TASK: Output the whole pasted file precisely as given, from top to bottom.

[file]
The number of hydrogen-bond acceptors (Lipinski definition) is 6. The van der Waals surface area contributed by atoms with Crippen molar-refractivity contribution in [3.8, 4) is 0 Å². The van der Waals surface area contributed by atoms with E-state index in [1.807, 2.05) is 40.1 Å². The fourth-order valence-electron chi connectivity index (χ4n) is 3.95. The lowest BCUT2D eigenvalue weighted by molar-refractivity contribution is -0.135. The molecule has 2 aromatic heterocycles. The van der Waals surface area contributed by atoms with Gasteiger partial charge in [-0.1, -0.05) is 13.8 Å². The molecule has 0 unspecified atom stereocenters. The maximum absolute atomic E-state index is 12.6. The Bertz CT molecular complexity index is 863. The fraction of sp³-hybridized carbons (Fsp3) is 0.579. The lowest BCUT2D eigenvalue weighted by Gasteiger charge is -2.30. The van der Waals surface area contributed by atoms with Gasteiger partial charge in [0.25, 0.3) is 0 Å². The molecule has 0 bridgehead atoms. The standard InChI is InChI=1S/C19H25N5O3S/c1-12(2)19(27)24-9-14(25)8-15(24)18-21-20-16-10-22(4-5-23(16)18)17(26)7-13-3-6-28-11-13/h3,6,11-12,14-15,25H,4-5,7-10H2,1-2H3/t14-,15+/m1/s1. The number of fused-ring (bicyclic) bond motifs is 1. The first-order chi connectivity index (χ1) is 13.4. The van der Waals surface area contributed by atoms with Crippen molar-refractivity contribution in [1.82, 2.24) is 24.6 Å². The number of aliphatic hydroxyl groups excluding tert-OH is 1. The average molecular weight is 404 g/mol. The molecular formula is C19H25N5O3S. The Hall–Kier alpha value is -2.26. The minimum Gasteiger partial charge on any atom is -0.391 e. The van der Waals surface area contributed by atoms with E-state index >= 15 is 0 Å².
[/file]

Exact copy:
The number of hydrogen-bond acceptors (Lipinski definition) is 6. The van der Waals surface area contributed by atoms with Crippen molar-refractivity contribution in [3.8, 4) is 0 Å². The van der Waals surface area contributed by atoms with E-state index in [1.807, 2.05) is 40.1 Å². The fourth-order valence-electron chi connectivity index (χ4n) is 3.95. The lowest BCUT2D eigenvalue weighted by molar-refractivity contribution is -0.135. The molecule has 2 aromatic heterocycles. The van der Waals surface area contributed by atoms with Gasteiger partial charge in [-0.1, -0.05) is 13.8 Å². The molecule has 0 unspecified atom stereocenters. The maximum absolute atomic E-state index is 12.6. The Bertz CT molecular complexity index is 863. The fraction of sp³-hybridized carbons (Fsp3) is 0.579. The lowest BCUT2D eigenvalue weighted by Gasteiger charge is -2.30. The van der Waals surface area contributed by atoms with Gasteiger partial charge in [0.25, 0.3) is 0 Å². The molecule has 0 bridgehead atoms. The standard InChI is InChI=1S/C19H25N5O3S/c1-12(2)19(27)24-9-14(25)8-15(24)18-21-20-16-10-22(4-5-23(16)18)17(26)7-13-3-6-28-11-13/h3,6,11-12,14-15,25H,4-5,7-10H2,1-2H3/t14-,15+/m1/s1. The number of fused-ring (bicyclic) bond motifs is 1. The first-order chi connectivity index (χ1) is 13.4. The van der Waals surface area contributed by atoms with Crippen molar-refractivity contribution in [1.82, 2.24) is 24.6 Å². The number of aliphatic hydroxyl groups excluding tert-OH is 1. The average molecular weight is 404 g/mol. The molecular formula is C19H25N5O3S. The Hall–Kier alpha value is -2.26. The minimum Gasteiger partial charge on any atom is -0.391 e. The van der Waals surface area contributed by atoms with E-state index >= 15 is 0 Å².